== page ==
“While in nursing school, I developed a deep love for nursing as I realized that it is an exceptionally rewarding and fulfilling career path,” she says.
During her shifts at Sunrise Nursing and Rehab Center where her career began, Donna often interacted with the VITAS team as they cared for patients nearing the end of life.
“VITAS was the hospice of choice,” she says. “They had a great reputation in the community. Patients and families and physicians always recommended VITAS based on their positive experience.”
Witnessing their compassion and dedication firsthand solidified her opinion.
“They would take the patients outside, paint their nails, and focus on making dreams come true for [them],” she recalls.
“I admired the VITAS staff as they focused on ensuring the VITAS patients received excellent care. I decided then that I wanted to work with VITAS.”
From Curative to Curious
Dawn Rainer, general manager of a Chicago branch of VITAS, began her nursing career in scheduling in a hospital setting. She went on to pursue the roles of LPN, then RN, Master, and eventually Nurse Practitioner. While enjoying a fast-paced career in a critical care Level 1 trauma unit, she received a call from a recruiter at VITAS.
“I never thought I would leave the hospital because I was so passionate about curative care,” she says.
In fact, Dawn wasn’t even sure if she’d move forward with a job interview at VITAS. But when she arrived, the experience was eye-opening: The passion she witnessed from the interviewing team and the way hospice nurses help people die in dignified and respectful ways was so heartwarming.
“It’s the best thing I could have ever done,” she says, adding, “The care you provide for people at the beginning of life should be no different than what you give at the end of life.”
A Partnership That Makes Us Proud
Dawn has been a member of NBNA for more than 20 years, but she was not aware of the partnership with VITAS when she joined the company.
Once she discovered the connection, it immediately solidified her decision to stay.
“When I found out about the connection and the amount of charitable work VITAS does to help minorities, it made me want to stay with the company,” she says. “I am proud to be a VITAS employee because they don’t just talk about what they do, they show it in action.”
The partnership with NBNA is critically important to ensure that Black nurses are educated about providing end-of-life care.-Donna Borland, VITAS Healthcare general manager
In the Chicago neighborhoods where Dawn is located, VITAS provides charitable funds for patients of color and immigrants who may not be able to afford healthcare otherwise. The VITAS chapter of NBNA in Florida provides a connection to a diverse group of nurses who may not have applied to hospice positions. And with the NBNA representation, patients and their families have more access to nurses who not only look like them, but who understand them on a more personal level.
"For a community that has shunned healthcare in the past, to have a nurse who looks like them encourages access to care more quickly,” Dawn explains. “They think, ‘Someone who looks like me is telling me to do this.’ It takes away the fear because it allows patients and their families to connect and engage with people who understand their background.”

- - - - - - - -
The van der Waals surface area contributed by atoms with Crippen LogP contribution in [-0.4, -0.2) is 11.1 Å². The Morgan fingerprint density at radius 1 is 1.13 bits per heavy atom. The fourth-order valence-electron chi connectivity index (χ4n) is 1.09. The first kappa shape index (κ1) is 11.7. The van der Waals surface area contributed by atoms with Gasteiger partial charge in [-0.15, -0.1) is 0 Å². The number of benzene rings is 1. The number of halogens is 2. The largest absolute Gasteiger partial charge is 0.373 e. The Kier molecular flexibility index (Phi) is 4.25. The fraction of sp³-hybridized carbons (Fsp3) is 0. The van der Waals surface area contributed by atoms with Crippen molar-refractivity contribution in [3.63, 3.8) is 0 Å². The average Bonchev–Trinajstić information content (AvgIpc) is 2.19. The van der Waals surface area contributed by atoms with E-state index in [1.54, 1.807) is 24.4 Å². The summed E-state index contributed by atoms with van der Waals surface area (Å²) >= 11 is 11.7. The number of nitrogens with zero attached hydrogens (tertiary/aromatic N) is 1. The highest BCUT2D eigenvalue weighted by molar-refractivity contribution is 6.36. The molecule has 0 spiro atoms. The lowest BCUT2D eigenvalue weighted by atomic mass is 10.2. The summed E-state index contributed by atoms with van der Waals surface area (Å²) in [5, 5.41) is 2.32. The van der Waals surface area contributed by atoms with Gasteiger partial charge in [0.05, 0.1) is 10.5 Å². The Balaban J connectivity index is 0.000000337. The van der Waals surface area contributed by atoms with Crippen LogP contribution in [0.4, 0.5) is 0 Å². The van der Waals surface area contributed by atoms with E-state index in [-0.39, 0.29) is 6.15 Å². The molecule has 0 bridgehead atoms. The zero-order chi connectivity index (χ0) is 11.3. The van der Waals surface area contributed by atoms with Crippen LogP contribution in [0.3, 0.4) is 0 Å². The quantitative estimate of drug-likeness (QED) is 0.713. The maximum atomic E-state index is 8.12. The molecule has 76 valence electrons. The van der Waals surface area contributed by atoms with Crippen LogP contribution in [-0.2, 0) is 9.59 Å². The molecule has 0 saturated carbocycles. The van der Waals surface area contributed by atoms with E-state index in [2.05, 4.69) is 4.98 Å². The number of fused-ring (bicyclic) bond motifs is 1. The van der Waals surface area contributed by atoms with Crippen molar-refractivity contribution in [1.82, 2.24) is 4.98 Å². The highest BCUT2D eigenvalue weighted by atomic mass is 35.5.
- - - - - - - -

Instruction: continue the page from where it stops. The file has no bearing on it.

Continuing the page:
As a co-founder of the hospice-chapter of NBNA, Donna knows how important the partnership is to ensure consistent hospice education and increased hospice services for underserved communities.
“Traditionally, African Americans underutilize hospice. Many of them think of death when they hear the word hospice and many are not aware that all eligible hospice patients, regardless of their color, are entitled to all the benefits of end-of-life care.”
Seeing End-Of-Life Care as a Viable Career Option
Working with NBNA gives VITAS the opportunity to partner with nursing schools around the United States and provide aspiring nurses with the knowledge and tools they need to see end-of-life care as a viable career option.
"The partnership with NBNA is critically important to ensure that Black nurses are educated about providing end-of-life care,” Donna says, adding, “As more nurses learn about hospice, they will see the need to ensure that all patients and families in their communities are made aware of the benefits of end-of-life care.”
“That’s the goal,” Diane explains, “to have the ability to educate nurses on local levels who may not have seen end-of-life care as a great a career path.”
Even as a founder of the inaugural chapter of NBNA at VITAS, Diane, not being a nurse, was not a member. However, this all changed in 2018 when Diane was inducted as an honorary member for her years of dedication to the association and to nurses in hospice care.
“If you are a nurse of color and I see you at a hospital, nursing facility, or even Starbucks, I will ask if you are a member of NBNA,” she says. “When they ask me, ‘Well, are you?’ now I can say, yes I am.”
Educational Support and Career Growth
To date, NBNA members have accrued over 20,000 hours of educational training through the VITAS partnership. VITAS is also a proud supporter of the “Under 40 Forum,” one of the many programs at NBNA’s annual conference in recognition of the organization’s members aged 40 and under.
“I can go anywhere I want in my career,” says Dawn, “but VITAS stands for our best today and even better tomorrow and I see that every day.”